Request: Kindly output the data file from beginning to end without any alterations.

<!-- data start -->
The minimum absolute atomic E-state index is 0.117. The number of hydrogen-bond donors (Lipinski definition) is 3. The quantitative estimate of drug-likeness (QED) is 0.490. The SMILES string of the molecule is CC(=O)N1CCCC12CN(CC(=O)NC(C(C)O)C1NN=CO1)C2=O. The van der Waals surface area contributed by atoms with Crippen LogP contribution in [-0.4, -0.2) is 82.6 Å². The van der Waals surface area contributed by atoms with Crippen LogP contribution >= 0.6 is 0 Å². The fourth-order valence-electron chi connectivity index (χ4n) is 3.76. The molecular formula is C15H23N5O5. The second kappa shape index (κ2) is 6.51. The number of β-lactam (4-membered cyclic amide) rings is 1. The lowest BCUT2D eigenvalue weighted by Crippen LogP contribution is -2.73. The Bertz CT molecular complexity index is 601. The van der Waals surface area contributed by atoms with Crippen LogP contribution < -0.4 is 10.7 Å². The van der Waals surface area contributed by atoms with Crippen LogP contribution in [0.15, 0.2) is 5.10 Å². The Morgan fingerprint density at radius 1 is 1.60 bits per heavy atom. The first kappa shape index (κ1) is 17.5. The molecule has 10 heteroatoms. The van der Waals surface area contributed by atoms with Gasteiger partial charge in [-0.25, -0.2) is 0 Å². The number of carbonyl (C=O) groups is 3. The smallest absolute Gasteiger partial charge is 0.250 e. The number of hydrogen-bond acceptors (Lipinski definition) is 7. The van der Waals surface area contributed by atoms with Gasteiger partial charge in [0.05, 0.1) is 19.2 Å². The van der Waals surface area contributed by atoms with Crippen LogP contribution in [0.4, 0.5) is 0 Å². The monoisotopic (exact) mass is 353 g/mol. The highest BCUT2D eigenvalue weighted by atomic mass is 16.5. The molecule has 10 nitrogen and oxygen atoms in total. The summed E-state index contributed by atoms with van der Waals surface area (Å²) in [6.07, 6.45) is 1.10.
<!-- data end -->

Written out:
The minimum absolute atomic E-state index is 0.117. The number of hydrogen-bond donors (Lipinski definition) is 3. The quantitative estimate of drug-likeness (QED) is 0.490. The SMILES string of the molecule is CC(=O)N1CCCC12CN(CC(=O)NC(C(C)O)C1NN=CO1)C2=O. The van der Waals surface area contributed by atoms with Crippen LogP contribution in [-0.4, -0.2) is 82.6 Å². The van der Waals surface area contributed by atoms with Crippen LogP contribution >= 0.6 is 0 Å². The fourth-order valence-electron chi connectivity index (χ4n) is 3.76. The molecular formula is C15H23N5O5. The second kappa shape index (κ2) is 6.51. The number of β-lactam (4-membered cyclic amide) rings is 1. The lowest BCUT2D eigenvalue weighted by Crippen LogP contribution is -2.73. The Bertz CT molecular complexity index is 601. The van der Waals surface area contributed by atoms with Crippen LogP contribution < -0.4 is 10.7 Å². The van der Waals surface area contributed by atoms with Crippen LogP contribution in [0.15, 0.2) is 5.10 Å². The Morgan fingerprint density at radius 1 is 1.60 bits per heavy atom. The first kappa shape index (κ1) is 17.5. The molecule has 10 heteroatoms. The van der Waals surface area contributed by atoms with Gasteiger partial charge in [-0.25, -0.2) is 0 Å². The number of carbonyl (C=O) groups is 3. The smallest absolute Gasteiger partial charge is 0.250 e. The number of hydrogen-bond acceptors (Lipinski definition) is 7. The van der Waals surface area contributed by atoms with Gasteiger partial charge in [0.05, 0.1) is 19.2 Å². The van der Waals surface area contributed by atoms with Crippen LogP contribution in [0.4, 0.5) is 0 Å². The monoisotopic (exact) mass is 353 g/mol. The highest BCUT2D eigenvalue weighted by atomic mass is 16.5. The molecule has 10 nitrogen and oxygen atoms in total. The summed E-state index contributed by atoms with van der Waals surface area (Å²) in [6.07, 6.45) is 1.10.